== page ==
Mississippi’s congressional delegation has been at the forefront of efforts to increase use of telehealth. The federal lawmakers are in effect looking to the Mississippi state legislature as a model. Mississippi already has in place state laws that require insurance plans and Medicaid to pay for these services. These measures led the nonprofit American Telemedicine Association to put Mississippi at the top of an elite group of seven states for which it awarded an “A” in terms of coverage for health care delivered at a distance.

Rep. Greg Harper, R-Miss., is spearheading efforts to craft telehealth legislation as part of the House Energy and Commerce’s 21st Century Cures initiative, a legislative package intended to overhaul federal regulation of medical care. Harper’s legislation would expand Medicare’s reimbursement for telehealth. Harper and Sen. Thad Cochran, R-Miss., had introduced companion telehealth bills in the last session of Congress. The senator intends to introduce legislation on this matter again in this session, a spokesman said.

“You can have the greatest technology, which is represented in this room, but if you can’t get paid for it, what’s the motivation to use it?” Harper said. “You have to be able to get reimbursed.” Policy experts caution that there are risks to expanded use of telehealth as well as likely benefits. Harvard Medical School’s Ateev Mehrotra, who appeared as a witness at an Energy and Commerce hearing on telehealth last year, said in a Monday e-mail that there is great potential to this increased use of technology to deliver care, but it also could add costs to the health care system. And the results have been somewhat mixed regarding how well people fare when they get medical care given at a distance, said Mehrotra, speaking as a Rand Corp. representative, before the committee at the 2014 hearing. Some studies have found that telehealth may be equal to or better than care provided in person in some cases. “As with all new technologies and delivery models, it is important, however, not to assume that the technology always improves care. Sometimes telehealth may even lead to harm,” he said.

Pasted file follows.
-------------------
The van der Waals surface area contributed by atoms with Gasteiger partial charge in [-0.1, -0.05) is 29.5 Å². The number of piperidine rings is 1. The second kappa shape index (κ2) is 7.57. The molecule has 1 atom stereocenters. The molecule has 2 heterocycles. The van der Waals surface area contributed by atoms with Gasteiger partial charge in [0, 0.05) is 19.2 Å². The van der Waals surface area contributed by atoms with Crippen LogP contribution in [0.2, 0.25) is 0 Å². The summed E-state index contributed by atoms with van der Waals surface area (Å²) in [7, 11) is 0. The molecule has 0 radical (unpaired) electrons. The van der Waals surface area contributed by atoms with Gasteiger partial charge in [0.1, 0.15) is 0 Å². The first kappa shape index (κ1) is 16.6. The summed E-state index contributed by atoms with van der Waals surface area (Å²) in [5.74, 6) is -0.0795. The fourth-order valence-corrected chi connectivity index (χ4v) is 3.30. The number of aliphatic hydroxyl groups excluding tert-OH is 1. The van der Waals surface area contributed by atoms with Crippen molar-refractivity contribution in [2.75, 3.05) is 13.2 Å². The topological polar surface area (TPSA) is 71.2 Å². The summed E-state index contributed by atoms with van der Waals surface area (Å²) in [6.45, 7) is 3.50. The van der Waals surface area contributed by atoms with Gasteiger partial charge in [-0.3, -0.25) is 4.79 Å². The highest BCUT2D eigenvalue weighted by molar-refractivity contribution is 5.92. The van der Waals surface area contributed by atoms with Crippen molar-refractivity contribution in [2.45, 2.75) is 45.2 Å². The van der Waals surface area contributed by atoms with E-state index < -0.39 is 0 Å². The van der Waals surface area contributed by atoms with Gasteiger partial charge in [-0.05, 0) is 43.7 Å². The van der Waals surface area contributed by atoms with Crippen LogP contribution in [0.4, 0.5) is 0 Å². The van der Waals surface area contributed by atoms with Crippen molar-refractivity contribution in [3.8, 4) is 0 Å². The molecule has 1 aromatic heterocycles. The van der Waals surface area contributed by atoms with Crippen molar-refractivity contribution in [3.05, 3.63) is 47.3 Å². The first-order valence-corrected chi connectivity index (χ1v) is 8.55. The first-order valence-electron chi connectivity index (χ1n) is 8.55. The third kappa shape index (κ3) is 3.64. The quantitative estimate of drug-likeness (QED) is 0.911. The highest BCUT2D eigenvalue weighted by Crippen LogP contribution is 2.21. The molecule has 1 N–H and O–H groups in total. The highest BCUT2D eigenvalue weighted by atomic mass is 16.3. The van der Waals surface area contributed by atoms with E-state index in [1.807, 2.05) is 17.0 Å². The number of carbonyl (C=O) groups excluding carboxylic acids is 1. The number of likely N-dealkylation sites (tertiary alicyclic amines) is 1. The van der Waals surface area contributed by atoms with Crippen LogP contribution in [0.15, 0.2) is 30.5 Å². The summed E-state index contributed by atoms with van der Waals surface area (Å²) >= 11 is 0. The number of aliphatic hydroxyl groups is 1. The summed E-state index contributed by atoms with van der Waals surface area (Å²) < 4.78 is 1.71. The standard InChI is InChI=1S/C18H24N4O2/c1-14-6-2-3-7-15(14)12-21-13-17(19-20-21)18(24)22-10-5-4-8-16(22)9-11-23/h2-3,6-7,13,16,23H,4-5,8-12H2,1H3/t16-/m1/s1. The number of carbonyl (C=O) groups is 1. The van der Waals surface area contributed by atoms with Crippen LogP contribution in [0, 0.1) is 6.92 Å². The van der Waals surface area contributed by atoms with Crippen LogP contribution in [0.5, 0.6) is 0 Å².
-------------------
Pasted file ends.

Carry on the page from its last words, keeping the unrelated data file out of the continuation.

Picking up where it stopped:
A potential risk is that by increasing monitoring of people through telehealth, doctors may end up ordering more tests, which can cause unexpected complications, Mehrotra said.

Expanding federal payments for this approach to medical care likely will require further proof in medical studies of its benefits. Henderson said she sees this kind of evidence in the early results of research underway at the University of Mississippi, in which telehealth services have been provided for people with uncontrolled diabetes. So far, none of the participants has had to go to the emergency room or been admitted to the hospital, she said.

“Those are real tangible outcomes that we need to replicate,” she said. “We are going into homes and changing lifestyles and we are turning people around.”

By Kerry Young Posted at 11:30 a.m.
Health IT

February 10, 2015

FDA Proceeds With ‘Hands-Off’ Approach on Many Apps

The Food and Drug Administration has finalized its guidance clarifying the agency’s hands-off approach to regulating mobile devices and apps.

The agency has issued two documents outlining its position on medical device data systems and mobile medical applications, including those on smart phones.